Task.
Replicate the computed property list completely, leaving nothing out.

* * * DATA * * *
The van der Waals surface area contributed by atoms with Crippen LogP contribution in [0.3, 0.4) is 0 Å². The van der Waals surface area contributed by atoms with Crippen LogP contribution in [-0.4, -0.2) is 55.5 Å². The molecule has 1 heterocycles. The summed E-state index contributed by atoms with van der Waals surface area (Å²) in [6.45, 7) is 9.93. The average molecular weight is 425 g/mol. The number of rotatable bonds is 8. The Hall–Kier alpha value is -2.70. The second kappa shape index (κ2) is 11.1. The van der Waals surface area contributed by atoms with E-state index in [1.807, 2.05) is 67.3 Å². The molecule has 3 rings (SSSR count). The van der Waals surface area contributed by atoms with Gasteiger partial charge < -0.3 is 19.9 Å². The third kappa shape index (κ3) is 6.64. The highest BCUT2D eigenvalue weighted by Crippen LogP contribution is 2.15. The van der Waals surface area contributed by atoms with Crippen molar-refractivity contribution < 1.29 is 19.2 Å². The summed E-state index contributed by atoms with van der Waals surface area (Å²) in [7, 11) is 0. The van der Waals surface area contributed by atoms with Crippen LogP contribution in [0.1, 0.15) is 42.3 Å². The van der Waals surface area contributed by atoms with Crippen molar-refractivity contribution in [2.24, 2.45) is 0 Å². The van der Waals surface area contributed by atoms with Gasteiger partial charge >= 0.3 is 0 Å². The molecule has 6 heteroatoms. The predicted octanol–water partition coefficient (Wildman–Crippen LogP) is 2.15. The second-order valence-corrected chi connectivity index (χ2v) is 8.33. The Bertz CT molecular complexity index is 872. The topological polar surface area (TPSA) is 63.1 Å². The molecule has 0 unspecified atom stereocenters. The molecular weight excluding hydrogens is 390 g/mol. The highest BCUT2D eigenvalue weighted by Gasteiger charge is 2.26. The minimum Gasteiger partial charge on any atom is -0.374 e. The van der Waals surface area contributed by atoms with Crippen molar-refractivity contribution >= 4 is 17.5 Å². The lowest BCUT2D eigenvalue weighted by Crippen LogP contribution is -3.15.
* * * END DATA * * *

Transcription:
The van der Waals surface area contributed by atoms with Crippen LogP contribution in [0.3, 0.4) is 0 Å². The van der Waals surface area contributed by atoms with Crippen LogP contribution in [-0.4, -0.2) is 55.5 Å². The molecule has 1 heterocycles. The summed E-state index contributed by atoms with van der Waals surface area (Å²) in [6.45, 7) is 9.93. The average molecular weight is 425 g/mol. The number of rotatable bonds is 8. The Hall–Kier alpha value is -2.70. The second kappa shape index (κ2) is 11.1. The van der Waals surface area contributed by atoms with E-state index in [1.807, 2.05) is 67.3 Å². The molecule has 3 rings (SSSR count). The van der Waals surface area contributed by atoms with Gasteiger partial charge < -0.3 is 19.9 Å². The third kappa shape index (κ3) is 6.64. The highest BCUT2D eigenvalue weighted by Crippen LogP contribution is 2.15. The van der Waals surface area contributed by atoms with Crippen molar-refractivity contribution < 1.29 is 19.2 Å². The summed E-state index contributed by atoms with van der Waals surface area (Å²) in [7, 11) is 0. The van der Waals surface area contributed by atoms with Crippen LogP contribution in [0.1, 0.15) is 42.3 Å². The van der Waals surface area contributed by atoms with Crippen molar-refractivity contribution in [2.24, 2.45) is 0 Å². The van der Waals surface area contributed by atoms with Gasteiger partial charge >= 0.3 is 0 Å². The molecule has 6 heteroatoms. The predicted octanol–water partition coefficient (Wildman–Crippen LogP) is 2.15. The second-order valence-corrected chi connectivity index (χ2v) is 8.33. The Bertz CT molecular complexity index is 872. The topological polar surface area (TPSA) is 63.1 Å². The molecule has 0 unspecified atom stereocenters. The molecular weight excluding hydrogens is 390 g/mol. The highest BCUT2D eigenvalue weighted by Gasteiger charge is 2.26. The minimum Gasteiger partial charge on any atom is -0.374 e. The van der Waals surface area contributed by atoms with Crippen molar-refractivity contribution >= 4 is 17.5 Å². The lowest BCUT2D eigenvalue weighted by Crippen LogP contribution is -3.15.